using namespace std;

int main() {
    double input;
    cout << "Enter hours: ";
    cin >> input;

    int hours = input;
    int minutes = ((input - (int) input) * 60);
    cout << "In hours and minutes, this is "
         << hours << ":" << minutes << endl;
    return 0;
}

Check Yourself

  1. True or false: the reason for using a typecast is to temporarily convert the type of a value.
  2. Of the following, ________ is a valid typecast.
    1. a (int)
    2. int:a;
    3. (int) a;
    4. to(int, a);
  3. True or false: type casting permanently changes the type of a variable.
  4. Enter the code to truncate the decimal part of double variable named x.

    answer

Exercise 4.1: Exploring Numeric Features of C++ (10m)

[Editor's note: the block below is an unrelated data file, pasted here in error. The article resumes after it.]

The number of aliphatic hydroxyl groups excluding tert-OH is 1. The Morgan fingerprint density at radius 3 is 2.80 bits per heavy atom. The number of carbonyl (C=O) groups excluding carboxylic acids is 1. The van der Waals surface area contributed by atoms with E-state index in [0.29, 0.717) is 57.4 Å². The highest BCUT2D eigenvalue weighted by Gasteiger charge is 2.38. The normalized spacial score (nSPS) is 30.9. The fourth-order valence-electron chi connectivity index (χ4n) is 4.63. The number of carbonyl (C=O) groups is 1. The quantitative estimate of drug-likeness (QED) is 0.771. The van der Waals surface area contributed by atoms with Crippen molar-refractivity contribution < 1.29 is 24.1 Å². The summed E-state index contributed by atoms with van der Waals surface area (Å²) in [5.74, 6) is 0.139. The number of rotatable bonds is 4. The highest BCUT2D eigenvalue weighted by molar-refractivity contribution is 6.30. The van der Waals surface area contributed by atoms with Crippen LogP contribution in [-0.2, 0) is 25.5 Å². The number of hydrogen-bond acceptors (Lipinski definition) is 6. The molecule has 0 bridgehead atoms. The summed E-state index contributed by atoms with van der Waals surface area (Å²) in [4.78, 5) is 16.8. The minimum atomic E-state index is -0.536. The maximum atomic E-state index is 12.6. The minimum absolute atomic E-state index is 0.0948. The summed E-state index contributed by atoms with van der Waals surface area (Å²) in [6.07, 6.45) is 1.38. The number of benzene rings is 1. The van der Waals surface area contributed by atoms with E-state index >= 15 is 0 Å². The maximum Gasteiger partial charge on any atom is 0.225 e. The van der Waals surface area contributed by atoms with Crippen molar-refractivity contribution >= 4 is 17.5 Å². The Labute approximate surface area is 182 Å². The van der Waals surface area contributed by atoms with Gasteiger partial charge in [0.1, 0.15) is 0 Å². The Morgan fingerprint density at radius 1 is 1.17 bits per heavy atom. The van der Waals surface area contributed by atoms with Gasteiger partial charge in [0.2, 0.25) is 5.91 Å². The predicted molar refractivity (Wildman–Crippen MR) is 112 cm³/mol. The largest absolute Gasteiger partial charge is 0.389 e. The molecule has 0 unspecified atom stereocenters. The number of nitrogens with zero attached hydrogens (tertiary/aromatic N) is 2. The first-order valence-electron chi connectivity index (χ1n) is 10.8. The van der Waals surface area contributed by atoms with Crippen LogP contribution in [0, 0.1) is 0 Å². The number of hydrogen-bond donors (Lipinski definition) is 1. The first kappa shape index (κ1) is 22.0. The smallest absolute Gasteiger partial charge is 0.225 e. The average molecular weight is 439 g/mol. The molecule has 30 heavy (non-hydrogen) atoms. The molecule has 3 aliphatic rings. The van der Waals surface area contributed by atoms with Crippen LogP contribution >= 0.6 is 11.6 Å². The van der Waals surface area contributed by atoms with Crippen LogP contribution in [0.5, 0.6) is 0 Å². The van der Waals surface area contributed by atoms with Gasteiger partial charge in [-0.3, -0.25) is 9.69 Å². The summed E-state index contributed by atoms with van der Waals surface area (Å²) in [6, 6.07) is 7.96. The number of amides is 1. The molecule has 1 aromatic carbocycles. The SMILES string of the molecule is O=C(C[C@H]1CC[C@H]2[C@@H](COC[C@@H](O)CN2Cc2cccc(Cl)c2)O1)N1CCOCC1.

In this exercise we explore some additional numeric features of C++.

Specifications

  1. Copy the following program into a text editor and save it as prod.cpp:
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    #include <iostream>
    #include <iomanip>
    using namespace std;
    
    int main() {
        string name;
        double price = 0;
    
        cout << "Enter the product name: ";
        cin >> name;
        cout << "Price of the " << name << ": ";
        cin >> price;
    
        // Insert new statements here
    
        cout << "Total price: $" << price << endl;
    
        return 0;
    }
    
  2. Compile and run the starter program to make sure you entered it correctly.

    When you run the program, the output should look like this: